SUCCESS FOR LIFE
New center to help students in and beyond the classroom
East Carolina University student Miriam Harb entered college with a lot of questions. Now, she answers them.
As a student success coach with the new Student Success Center in the College of Engineering and Technology, she answers questions from new students and helps them chart their paths to success.
“The point of college is to learn to become an adult. It’s not just a degree,” said Harb, a junior computer science major. “There are so many experiences that you have to go through to grow so you can learn all of these life lessons.”
The center is a collaborative effort of the entire college, involving academic advisors, faculty, staff and even the students themselves. The goal is to take a proactive approach in reaching out and helping each student define success not just in the classroom, but also in the workplace and in life — even if students don’t yet know what that success looks like.
“Most of our new students are just 18 or 19 when they come to ECU,” said Dr. Harry Ploehn, dean of the college. “At this age, you’re figuring out who you are as a young adult. What are your values? What are your goals and motivations in life? How do you define success as a student and beyond?”
The center provides a variety of resources to help students answer those questions.
“It’s about more than just student success. It’s about the life success of the young people we touch as they pass through here,” Ploehn said.
Ploehn said the center takes a holistic approach that not only focuses on academic success, but also on helping students make the critical transition from teenage high schoolers to adults and college graduates.
That transition starts with the college’s First Year Program. It is designed to help students actively engage in personal, academic and professional development during what Ploehn called a crucial time for young adults.
“The choices our students make and the experiences that they gain in their first year of college are critical in determining almost the entire trajectory of their lives,” he said. “Making it to college is an accomplishment, but it’s not at all the end of the story. It’s a critical step in the transition into adulthood — and it’s a huge investment of time and money with a real risk of failure but lifelong benefits from success. Our students should question their assumptions about why they’re in college and continuously reassess the decisions they’ve made about career and degree goals to ensure they’re making the right choices for their lives.”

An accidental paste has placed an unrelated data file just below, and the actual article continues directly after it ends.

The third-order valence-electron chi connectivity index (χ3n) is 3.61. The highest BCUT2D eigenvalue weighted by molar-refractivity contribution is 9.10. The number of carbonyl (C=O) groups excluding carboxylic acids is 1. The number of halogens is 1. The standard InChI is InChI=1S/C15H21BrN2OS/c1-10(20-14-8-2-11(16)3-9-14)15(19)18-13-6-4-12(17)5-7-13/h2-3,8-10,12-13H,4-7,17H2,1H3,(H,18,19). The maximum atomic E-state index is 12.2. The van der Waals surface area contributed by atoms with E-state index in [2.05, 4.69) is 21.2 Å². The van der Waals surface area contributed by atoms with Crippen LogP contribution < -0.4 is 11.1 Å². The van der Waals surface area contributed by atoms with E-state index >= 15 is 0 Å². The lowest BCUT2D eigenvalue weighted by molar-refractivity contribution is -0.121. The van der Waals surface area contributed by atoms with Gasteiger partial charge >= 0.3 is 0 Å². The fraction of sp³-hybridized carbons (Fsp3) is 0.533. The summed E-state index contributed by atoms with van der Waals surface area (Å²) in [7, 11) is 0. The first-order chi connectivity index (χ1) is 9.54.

The Student Success Plan helps students to focus on those decisions. As part of the plan, first-year students answer questions that are designed to get them thinking about what they want to do in their lives and careers, rather than just planning what courses they’ll take. As students grow, gaining experience and perspective, they will revisit the plan and update it each semester.
“The plan isn’t just another form to fill out. It is a template for conversations between students and their student success coaches about their life choices, to hold them accountable for what they’re thinking about and what is really their life plan,” Ploehn said.
Those conversations between students and their coaches — upperclassmen like Harb as well as faculty members and advisors — are a critical part of the center’s role in actively engaging students in planning for their own success. Ploehn equates the idea to ECU’s investment in student-athletes.